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Pregnancy
what to eat during pregnancy

Pregnancy is often a time for surprises when it comes to food. You may find yourself repulsed by foods you used to love. Or you may be craving foods you haven’t had in years. Whatever the case may be, you might be wondering what foods to eat during pregnancy that are healthy and appealing to your changing tastes.

Some pregnant women experience a trifecta of symptoms including nausea, food aversions, and food cravings. This can make it hard to eat healthy foods and get the nutrients you need. In this article, we provide some tips and tricks to help you figure out what to eat during pregnancy.

What To Eat During Pregnancy

Expectant moms need to eat a variety of foods every day. A healthy pregnancy diet includes:

  • Fruits: Apples, pears, peaches, nectarines, and melons are nutrient-dense choices (rich in vitamins and nutrients and low in calories).
  • Vegetables: Eat a variety of vegetables every day. Leafy greens, bell peppers, broccoli, Brussels sprouts, eggplant, squash, and mushrooms are excellent choices.
  • Whole grains: Whole grain bread, brown rice, and other whole grains such as barley, oats, and quinoa are good choices.
  • Lean protein from both plant-based and animal-based sources: Include nuts, seeds, milk, tofu, beans, and lean meats such as chicken without skin, turkey and lean pork. Eating up to 12 ounces each week of low-mercury fish and shellfish (salmon, shrimp, canned light tuna, pollock, and catfish) is healthy during pregnancy.
  • Healthful fats: Olive oil, walnuts, almonds, and avocados are good choices
  • Drinks: Water, seltzer, decaffeinated tea, and low-fat milk. Be sure to drink at least 8 cups of water daily while you’re pregnant to supply enough for the needs of your baby and for amniotic fluid.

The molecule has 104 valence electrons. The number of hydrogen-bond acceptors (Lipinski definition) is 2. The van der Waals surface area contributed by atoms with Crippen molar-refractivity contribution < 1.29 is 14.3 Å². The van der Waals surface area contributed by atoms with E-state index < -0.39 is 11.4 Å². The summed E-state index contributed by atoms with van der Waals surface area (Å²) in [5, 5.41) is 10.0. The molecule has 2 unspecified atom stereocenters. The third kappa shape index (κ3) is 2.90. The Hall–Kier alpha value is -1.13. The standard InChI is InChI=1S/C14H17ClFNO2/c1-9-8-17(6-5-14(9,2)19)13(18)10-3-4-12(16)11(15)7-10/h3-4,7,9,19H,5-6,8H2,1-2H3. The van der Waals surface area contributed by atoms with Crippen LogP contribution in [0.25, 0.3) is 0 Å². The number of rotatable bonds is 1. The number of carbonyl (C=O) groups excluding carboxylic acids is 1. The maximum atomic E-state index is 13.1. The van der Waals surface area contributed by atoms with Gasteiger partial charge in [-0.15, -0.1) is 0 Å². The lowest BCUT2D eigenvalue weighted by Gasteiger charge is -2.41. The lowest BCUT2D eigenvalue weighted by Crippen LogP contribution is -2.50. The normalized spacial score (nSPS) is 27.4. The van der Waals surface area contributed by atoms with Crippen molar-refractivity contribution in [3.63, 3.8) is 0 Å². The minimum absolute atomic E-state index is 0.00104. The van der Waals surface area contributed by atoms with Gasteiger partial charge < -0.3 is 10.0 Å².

Pregnancy Food Cravings

Eating too many sugars or fats during pregnancy can lead to unhealthy weight gain and may also crowd out more nutritious foods. It is fine to give in to your cravings occasionally, but try to limit foods like soda, sweets, and fried foods such as chips and French fries.

See the recipe below for a healthy, sweet and salty treat that boosts your nutrient intake and can satisfy your cravings.

healthy pregnancy and beyond

Food Aversions

Meat, eggs, and milk are some of the most common food aversions during pregnancy. Aversions, like cravings, are thought to be linked to changing hormone levels. Eliminating healthful foods can lead to deficiencies of important nutrients in your pregnancy diet. It’s important to be sure you’re getting the nutrients you need, and if you are not able to tolerate many foods, consider these strategies:

  • If you cannot stomach the thought of any protein-rich foods such as meat or fish, choose tofu, Greek yogurt, nuts and nut butters, string cheese, and quinoa.
  • Maybe the salad you have for lunch every day makes you gag. Forget salads and try fresh vegetables such as broccoli, carrots, and cauliflower, toss with olive oil, sprinkle with salt and roast them. The flavor is completely different than fresh lettuce and you may be able to tolerate some of the same foods but prepared differently.

Managing Nausea

It can be hard to follow a healthful eating plan when you’re nauseous. Here are some ideas for managing an upset stomach.

Eight out of ten women struggle with nausea and vomiting, and it can be miserable to deal with. Here are some tips that may help alleviate these symptoms: